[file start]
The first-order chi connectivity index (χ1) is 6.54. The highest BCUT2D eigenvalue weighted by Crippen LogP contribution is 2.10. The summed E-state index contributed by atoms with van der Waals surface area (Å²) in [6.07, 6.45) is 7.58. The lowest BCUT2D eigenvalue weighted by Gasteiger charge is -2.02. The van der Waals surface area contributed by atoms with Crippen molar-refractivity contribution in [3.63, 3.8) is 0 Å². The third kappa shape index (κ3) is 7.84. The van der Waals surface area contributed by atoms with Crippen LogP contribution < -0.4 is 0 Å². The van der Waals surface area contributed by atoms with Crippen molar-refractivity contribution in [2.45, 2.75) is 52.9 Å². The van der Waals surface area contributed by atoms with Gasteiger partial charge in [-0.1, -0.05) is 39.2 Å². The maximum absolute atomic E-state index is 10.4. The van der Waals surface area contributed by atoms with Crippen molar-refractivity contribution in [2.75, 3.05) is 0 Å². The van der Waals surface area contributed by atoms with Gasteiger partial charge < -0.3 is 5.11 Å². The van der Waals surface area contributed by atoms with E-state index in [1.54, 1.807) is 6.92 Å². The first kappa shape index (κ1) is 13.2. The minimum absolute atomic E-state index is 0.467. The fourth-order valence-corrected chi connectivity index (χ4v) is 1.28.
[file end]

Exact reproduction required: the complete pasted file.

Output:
The first-order chi connectivity index (χ1) is 6.54. The highest BCUT2D eigenvalue weighted by Crippen LogP contribution is 2.10. The summed E-state index contributed by atoms with van der Waals surface area (Å²) in [6.07, 6.45) is 7.58. The lowest BCUT2D eigenvalue weighted by Gasteiger charge is -2.02. The van der Waals surface area contributed by atoms with Crippen molar-refractivity contribution in [3.63, 3.8) is 0 Å². The third kappa shape index (κ3) is 7.84. The van der Waals surface area contributed by atoms with Crippen LogP contribution < -0.4 is 0 Å². The van der Waals surface area contributed by atoms with Crippen molar-refractivity contribution in [2.45, 2.75) is 52.9 Å². The van der Waals surface area contributed by atoms with Gasteiger partial charge in [-0.1, -0.05) is 39.2 Å². The maximum absolute atomic E-state index is 10.4. The van der Waals surface area contributed by atoms with Crippen molar-refractivity contribution in [2.75, 3.05) is 0 Å². The van der Waals surface area contributed by atoms with Gasteiger partial charge < -0.3 is 5.11 Å². The van der Waals surface area contributed by atoms with E-state index in [1.54, 1.807) is 6.92 Å². The first kappa shape index (κ1) is 13.2. The minimum absolute atomic E-state index is 0.467. The fourth-order valence-corrected chi connectivity index (χ4v) is 1.28.